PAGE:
This week’s show is about the namesake of the famous Louisbourg Square on Beacon Hill, an astonishing 1745 military victory won by a Massachusetts volunteer army made up of farmers, seamen, and merchants. After war broke out with France the year before, Governor William Shirley proposed a daring plan to attack the French fortress of Louisbourg. Located on Cape Breton Island, off the coast of Nova Scotia, Louisbourg was considered impregnable. Through a combination of luck, good leadership,...


Love Behind Enemy Lines (episode 131)

We’re trying something new this week by bringing in a guest for our upcoming historical event segment. Clara Silverstein from Historic Newton tells us about their “Crossing Borders” series. Sticking with the theme, our show this week recounts a romance between young lovers that crossed enemy lines and political allegiances, uniting patriot Billy Tudor and loyalist Delia Jarvis. Even as the Revolutionary War began and Boston was besieged, Billy risked everything and swam across the harbor...


Harnessing the Power of Boston's Tides (episode 130)

This week, we interview Earl Taylor, president of the Dorchester Historical Society and one of the founders of the Tide Mill Institute. He tells us how early Bostonians harnessed the power of the tides in Boston Harbor to grind their grain, manufacture products like snuff and spices, and even produce baby carriages. Plus, he shows us the advantages tidal power had over other types of mills, how tide mills shaped the landscape of Boston, and why tide mills went out of fashion.


The Miracle of Ether (episode 129)

Among the many medical breakthroughs that are attributed to Boston, surgical anesthesia is among the most impactful. It’s hard to overstate the importance in medical history of ether for the treatment of pain, particularly for those undergoing surgical procedures. Many believe that this technique was pioneered at MGH under the famous Ether Dome, but history tells us a different origin story. Full show notes: Support us on Patreon:


Lincoln and Booth and Boston (episode 128)

This episode is being released on April 14, 2019, which means that Abraham Lincoln was shot 154 years ago today. That’s why we’re talking about the links between the Lincoln assassination and the city of Boston. President Lincoln, his assassin John Wilkes Booth, and Boston Corbett, the man who killed Booth, all had transformative experiences in Boston. Full show notes: Support us on Patreon:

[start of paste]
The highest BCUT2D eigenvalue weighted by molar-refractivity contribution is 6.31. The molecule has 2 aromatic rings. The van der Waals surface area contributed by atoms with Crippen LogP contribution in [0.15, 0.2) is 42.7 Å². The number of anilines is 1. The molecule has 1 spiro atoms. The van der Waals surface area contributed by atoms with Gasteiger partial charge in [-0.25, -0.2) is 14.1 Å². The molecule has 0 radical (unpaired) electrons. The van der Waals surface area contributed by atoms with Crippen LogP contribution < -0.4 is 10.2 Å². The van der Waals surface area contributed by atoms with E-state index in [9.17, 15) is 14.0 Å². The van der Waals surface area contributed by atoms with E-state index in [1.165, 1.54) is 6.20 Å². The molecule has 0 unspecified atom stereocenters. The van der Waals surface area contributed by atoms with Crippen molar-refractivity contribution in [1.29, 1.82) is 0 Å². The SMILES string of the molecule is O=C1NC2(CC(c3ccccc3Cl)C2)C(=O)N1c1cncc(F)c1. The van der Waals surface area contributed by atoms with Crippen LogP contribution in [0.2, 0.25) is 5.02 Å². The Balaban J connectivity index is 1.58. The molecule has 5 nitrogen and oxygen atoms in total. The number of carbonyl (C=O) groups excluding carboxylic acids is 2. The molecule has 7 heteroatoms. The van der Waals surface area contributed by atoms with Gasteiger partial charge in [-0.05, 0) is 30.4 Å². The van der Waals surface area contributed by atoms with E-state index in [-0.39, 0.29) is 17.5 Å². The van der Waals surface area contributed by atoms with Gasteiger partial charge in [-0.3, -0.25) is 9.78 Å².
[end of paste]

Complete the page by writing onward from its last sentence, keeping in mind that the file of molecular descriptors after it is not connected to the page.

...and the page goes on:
Marathon Women (episode 127)

The Boston Marathon was first run in April of 1897, after Bostonians were inspired by the revival of the marathon for the 1896 Summer Olympics in Athens. It is the oldest continuously running marathon, arguably the most prestigious, and the second longest continuously running footrace in North America, having debuted five months after the Buffalo Turkey Trot. Women were not allowed to officially enter the Boston Marathon until 1972. In 1966, Bobbi Gibb became the first woman to run the...


The Museum Heist (episode 126)

It’s probably a familiar tale… Late at night, after the museum is closed, a man talks the guard into unlocking the door. Once inside, he pulls out a gun, and within seconds, the guard is tied up and blindfolded, while a gang roams through the museum, picking out rare masterpieces. By the time the guard gets himself free and calls the police, the gang has made off with millions of dollars in stolen artworks, in a case considered the largest art heist in US history. Yes, the tale may sound...


The Little Glass Treasure House (episode 125)

Artist and author Julia Glatfelter joins us this week to discuss her upcoming children’s book The Little Glass Treasure House. The Children’s Art Centre was incorporated in 1914 under the direction of FitzRoy Carrington, curator of prints at the Museum of Fine Arts. When the building was completed in 1918 on Rutland Street in Boston’s South End, it became the first art museum for children in the world. In 1959, the organization merged with 4 settlement houses to become United South End...


BPL Bonus Episode: Grand Peace Jubilee

More Join us at the Boston Public Library to celebrate the 150th anniversary of the Grand National Peace Jubilee held in Copley Square in 1869. The Peace Jubilee was a week-long musical celebration of the Union victory in the Civil War. It was a concert of unprecedented scale, performed before an audience of up to 50,000 in a purpose-built Coliseum in the Back Bay that was one of the largest buildings in the world. People came from far and...


Weird Neighborhood History (episode 124)

Instead of writing and recording a new episode, your humble hosts are going to History Camp this weekend. We’ll leave you with two stories about Boston’s weird neighborhood history from our back catalog. We’ll be sharing a story from Jamaica Plain about a politically motivated crime in the early 20th century that led to a series of running gunfights between the police and what the newspapers called “desperadoes.” Then, we’re going to move across town to Brighton, which — speaking of...


Treasure of the Caribbean: the Legend of Governor’s Gold (episode 123)

Sir William Phips was the first royal governor of Massachusetts under the charter of William and Mary. As governor, he would implement the notorious Court of Oyer and Terminer that led to the executions of 20 innocent people during the Salem witch hysteria. But long before he was a royal governor, he was a poor shepherd boy in rural Maine, who dreamed of Spanish gold. Eventually, he made that dream a reality, leading one of the most successful treasure hunts in history and amassing one of...